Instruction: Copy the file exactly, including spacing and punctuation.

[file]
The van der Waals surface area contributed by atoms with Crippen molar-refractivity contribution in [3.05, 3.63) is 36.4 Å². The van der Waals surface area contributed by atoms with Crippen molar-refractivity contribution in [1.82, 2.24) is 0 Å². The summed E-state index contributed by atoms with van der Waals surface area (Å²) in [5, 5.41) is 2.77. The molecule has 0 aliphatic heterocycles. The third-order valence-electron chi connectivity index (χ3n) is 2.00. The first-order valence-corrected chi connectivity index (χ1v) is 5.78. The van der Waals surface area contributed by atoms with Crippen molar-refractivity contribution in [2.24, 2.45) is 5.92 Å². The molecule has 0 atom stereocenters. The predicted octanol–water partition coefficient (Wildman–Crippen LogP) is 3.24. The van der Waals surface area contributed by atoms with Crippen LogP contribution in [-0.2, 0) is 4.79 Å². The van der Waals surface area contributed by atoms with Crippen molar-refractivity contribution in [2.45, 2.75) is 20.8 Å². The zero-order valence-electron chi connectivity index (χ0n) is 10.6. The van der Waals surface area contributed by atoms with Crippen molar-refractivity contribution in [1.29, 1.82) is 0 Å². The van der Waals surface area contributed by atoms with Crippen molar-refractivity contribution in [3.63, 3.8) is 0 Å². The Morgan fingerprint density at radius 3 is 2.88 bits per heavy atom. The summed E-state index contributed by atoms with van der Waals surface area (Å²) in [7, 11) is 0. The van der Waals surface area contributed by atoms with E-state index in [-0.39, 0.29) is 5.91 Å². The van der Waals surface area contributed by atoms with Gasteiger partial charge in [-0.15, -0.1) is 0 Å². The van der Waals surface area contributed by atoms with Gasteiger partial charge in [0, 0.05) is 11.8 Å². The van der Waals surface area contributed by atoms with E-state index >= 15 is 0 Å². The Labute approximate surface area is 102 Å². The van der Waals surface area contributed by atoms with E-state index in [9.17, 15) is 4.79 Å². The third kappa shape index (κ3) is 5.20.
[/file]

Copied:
The van der Waals surface area contributed by atoms with Crippen molar-refractivity contribution in [3.05, 3.63) is 36.4 Å². The van der Waals surface area contributed by atoms with Crippen molar-refractivity contribution in [1.82, 2.24) is 0 Å². The summed E-state index contributed by atoms with van der Waals surface area (Å²) in [5, 5.41) is 2.77. The molecule has 0 aliphatic heterocycles. The third-order valence-electron chi connectivity index (χ3n) is 2.00. The first-order valence-corrected chi connectivity index (χ1v) is 5.78. The van der Waals surface area contributed by atoms with Crippen molar-refractivity contribution in [2.24, 2.45) is 5.92 Å². The molecule has 0 atom stereocenters. The predicted octanol–water partition coefficient (Wildman–Crippen LogP) is 3.24. The van der Waals surface area contributed by atoms with Crippen LogP contribution in [-0.2, 0) is 4.79 Å². The van der Waals surface area contributed by atoms with Crippen molar-refractivity contribution in [2.45, 2.75) is 20.8 Å². The zero-order valence-electron chi connectivity index (χ0n) is 10.6. The van der Waals surface area contributed by atoms with Crippen molar-refractivity contribution in [1.29, 1.82) is 0 Å². The van der Waals surface area contributed by atoms with Crippen molar-refractivity contribution in [3.63, 3.8) is 0 Å². The Morgan fingerprint density at radius 3 is 2.88 bits per heavy atom. The summed E-state index contributed by atoms with van der Waals surface area (Å²) in [7, 11) is 0. The van der Waals surface area contributed by atoms with E-state index in [-0.39, 0.29) is 5.91 Å². The van der Waals surface area contributed by atoms with Gasteiger partial charge in [-0.15, -0.1) is 0 Å². The van der Waals surface area contributed by atoms with Gasteiger partial charge in [0, 0.05) is 11.8 Å². The van der Waals surface area contributed by atoms with E-state index >= 15 is 0 Å². The Labute approximate surface area is 102 Å². The van der Waals surface area contributed by atoms with E-state index in [9.17, 15) is 4.79 Å². The third kappa shape index (κ3) is 5.20.